My heart goes out to Izuku, as he is the one learning the most how to acclimate to a new set of abilities while holding onto his optimism and using his knowledge and intelligence to solve problems. But as Todoroki says (in the subtitled version of this episode), “Things don’t always go as you wish.” With sports, you got that right.
It kind of leaves you feeling like this.
“Strategy Strategy Strategy.” My Hero Academia Episode 17 (Season 2 Episode 4)
After the excellence set by the previous episode, what came after, by comparison, would be less interesting in My Hero Academia. This is a reality, not a flaw: you can’t have that kind of an explosive climax with Izuku’s victory in the Obstacle Course and follow it with another over-the-top moment, lest you exhaust the audience. Moving to the more stable ground of the Cavalry Competition allows “Strategy Strategy Strategy” to focus on the abilities of the other characters, while forcing the show to draw upon its other strength: comedy.
And hey, we learn Izuku had a Quirk all along: drowning his enemies with his tears!
In the last five years, I have had the pleasure to organize or chair more than 12 sessions on literature, language, and culture, most at the Northeast Modern Language Association (NeMLA) but also including three sessions at the Modern Language Association and a talk at New York University’s Edgar Allan Poe Showcase. I have worked in all capacities of conference organizing–behind the scenes, behind the podium, in the audience. Outside my capacity as Administrative and Marketing Coordinator of NeMLA, I want to share some advice for organizing a conference session, from inception to completion to follow-up, not only to help you with developing your own conferences, but also to help those who are submitting session proposals to NeMLA’s Pittsburgh convention before its April 29, 2017, deadline.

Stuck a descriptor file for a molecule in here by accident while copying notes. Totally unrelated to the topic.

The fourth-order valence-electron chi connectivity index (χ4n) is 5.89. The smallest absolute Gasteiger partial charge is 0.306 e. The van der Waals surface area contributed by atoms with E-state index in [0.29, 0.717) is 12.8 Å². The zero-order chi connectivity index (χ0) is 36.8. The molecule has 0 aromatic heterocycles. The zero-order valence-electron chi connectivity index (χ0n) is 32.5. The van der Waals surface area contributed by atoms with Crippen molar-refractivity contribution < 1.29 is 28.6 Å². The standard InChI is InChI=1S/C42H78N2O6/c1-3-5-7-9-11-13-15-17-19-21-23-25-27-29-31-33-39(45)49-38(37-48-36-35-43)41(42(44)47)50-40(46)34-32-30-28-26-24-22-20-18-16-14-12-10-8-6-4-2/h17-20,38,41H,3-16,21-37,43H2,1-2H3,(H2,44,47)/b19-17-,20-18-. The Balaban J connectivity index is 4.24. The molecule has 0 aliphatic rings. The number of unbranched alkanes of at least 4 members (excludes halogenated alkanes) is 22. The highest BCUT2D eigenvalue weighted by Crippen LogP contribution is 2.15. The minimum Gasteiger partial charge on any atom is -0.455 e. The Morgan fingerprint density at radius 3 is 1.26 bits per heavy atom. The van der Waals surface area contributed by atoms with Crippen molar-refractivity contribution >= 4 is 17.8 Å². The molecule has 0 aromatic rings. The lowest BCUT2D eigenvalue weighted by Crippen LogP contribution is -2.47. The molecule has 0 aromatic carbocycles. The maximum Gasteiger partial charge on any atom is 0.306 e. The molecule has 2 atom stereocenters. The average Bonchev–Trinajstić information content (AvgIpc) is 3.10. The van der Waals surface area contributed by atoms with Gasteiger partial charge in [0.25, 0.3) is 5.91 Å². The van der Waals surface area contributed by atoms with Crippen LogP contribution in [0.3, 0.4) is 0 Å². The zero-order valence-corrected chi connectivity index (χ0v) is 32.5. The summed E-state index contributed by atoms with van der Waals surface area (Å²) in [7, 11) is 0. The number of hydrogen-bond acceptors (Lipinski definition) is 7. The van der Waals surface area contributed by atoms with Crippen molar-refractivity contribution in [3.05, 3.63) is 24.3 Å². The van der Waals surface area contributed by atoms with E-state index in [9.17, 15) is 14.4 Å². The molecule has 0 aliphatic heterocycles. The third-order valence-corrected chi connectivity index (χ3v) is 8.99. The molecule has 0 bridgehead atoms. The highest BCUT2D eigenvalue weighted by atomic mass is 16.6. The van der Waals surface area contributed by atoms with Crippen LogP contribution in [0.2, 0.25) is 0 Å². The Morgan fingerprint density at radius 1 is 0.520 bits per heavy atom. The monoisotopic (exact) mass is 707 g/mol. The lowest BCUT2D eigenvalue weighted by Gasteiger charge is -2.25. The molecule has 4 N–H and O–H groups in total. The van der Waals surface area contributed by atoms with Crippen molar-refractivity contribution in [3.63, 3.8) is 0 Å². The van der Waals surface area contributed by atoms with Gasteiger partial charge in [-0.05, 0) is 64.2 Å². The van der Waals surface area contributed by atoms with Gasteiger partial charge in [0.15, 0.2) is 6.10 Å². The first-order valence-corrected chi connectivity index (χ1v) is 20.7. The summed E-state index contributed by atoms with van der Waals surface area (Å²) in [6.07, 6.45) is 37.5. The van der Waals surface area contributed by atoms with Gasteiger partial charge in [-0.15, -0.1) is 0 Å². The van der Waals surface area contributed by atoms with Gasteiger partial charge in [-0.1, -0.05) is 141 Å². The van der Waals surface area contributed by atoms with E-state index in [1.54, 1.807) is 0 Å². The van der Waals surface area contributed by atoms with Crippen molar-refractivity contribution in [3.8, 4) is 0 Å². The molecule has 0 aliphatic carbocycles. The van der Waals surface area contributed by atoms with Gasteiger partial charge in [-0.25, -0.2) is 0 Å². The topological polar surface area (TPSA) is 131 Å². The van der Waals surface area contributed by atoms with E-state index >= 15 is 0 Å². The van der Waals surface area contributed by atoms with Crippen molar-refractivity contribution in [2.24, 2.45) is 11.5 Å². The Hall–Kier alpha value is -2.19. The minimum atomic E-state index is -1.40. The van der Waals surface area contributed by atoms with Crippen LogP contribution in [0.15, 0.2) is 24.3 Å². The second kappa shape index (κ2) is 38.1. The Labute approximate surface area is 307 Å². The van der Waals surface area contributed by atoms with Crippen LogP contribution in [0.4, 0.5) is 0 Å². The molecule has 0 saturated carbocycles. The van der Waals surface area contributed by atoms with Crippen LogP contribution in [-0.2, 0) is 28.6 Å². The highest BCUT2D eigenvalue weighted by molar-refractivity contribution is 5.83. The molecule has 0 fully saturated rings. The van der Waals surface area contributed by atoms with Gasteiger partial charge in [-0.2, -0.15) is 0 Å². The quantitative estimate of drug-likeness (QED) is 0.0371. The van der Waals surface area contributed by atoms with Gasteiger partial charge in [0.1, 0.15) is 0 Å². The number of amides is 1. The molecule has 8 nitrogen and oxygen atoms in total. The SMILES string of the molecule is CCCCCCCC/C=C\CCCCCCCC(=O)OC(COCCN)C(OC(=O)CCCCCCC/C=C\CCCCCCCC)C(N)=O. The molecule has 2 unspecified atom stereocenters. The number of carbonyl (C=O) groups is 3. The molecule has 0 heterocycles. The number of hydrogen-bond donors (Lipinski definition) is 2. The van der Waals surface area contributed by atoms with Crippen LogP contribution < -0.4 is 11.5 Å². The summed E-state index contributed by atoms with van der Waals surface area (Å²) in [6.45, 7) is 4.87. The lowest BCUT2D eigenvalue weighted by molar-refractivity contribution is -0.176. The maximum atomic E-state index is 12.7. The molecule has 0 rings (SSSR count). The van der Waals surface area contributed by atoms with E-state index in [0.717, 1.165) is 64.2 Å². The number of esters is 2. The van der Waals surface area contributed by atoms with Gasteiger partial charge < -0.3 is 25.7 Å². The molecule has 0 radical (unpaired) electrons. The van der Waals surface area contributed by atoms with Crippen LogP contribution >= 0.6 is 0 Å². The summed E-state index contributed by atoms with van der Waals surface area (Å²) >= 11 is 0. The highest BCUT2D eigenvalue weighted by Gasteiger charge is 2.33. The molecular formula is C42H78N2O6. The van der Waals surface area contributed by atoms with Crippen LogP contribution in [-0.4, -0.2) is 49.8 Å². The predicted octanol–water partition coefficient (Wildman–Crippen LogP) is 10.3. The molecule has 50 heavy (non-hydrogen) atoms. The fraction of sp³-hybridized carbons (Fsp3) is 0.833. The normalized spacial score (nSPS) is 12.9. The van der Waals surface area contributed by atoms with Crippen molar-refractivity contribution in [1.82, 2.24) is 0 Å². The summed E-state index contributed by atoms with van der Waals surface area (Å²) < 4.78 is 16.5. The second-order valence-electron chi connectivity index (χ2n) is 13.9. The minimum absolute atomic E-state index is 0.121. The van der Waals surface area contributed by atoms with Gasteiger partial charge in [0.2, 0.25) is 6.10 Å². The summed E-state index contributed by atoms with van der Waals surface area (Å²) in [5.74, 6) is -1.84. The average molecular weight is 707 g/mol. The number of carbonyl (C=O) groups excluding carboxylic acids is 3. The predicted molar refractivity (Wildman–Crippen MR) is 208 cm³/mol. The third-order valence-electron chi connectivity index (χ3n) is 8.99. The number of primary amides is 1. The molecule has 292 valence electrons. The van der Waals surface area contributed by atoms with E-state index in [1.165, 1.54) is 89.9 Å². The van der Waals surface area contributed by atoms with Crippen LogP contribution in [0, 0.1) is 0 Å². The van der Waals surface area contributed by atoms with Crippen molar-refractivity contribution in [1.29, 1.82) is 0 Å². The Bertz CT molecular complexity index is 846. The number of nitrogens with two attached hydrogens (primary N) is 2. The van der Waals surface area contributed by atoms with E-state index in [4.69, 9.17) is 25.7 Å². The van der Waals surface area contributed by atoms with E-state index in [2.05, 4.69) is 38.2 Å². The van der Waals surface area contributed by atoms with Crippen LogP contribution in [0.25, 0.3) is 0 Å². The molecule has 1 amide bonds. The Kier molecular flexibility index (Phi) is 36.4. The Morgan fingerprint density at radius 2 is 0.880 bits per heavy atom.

Some content below borrows from my earlier instructions for writing an abstract and for presenting at a conference. And I start below with the bureaucratic parameters, paperwork, and easier tasks before focusing on how to actually brainstorm a topic for a session. I appreciate any feedback or additional advice: based on your experiences at academic conferences, which qualities have made for successful abstracts? Which presentations came out the best? Which conferences were most satisfying? Email, tweet, or comment below what you do to develop successful session proposals!
Updated April 23, 2017, with additional advice from my colleagues.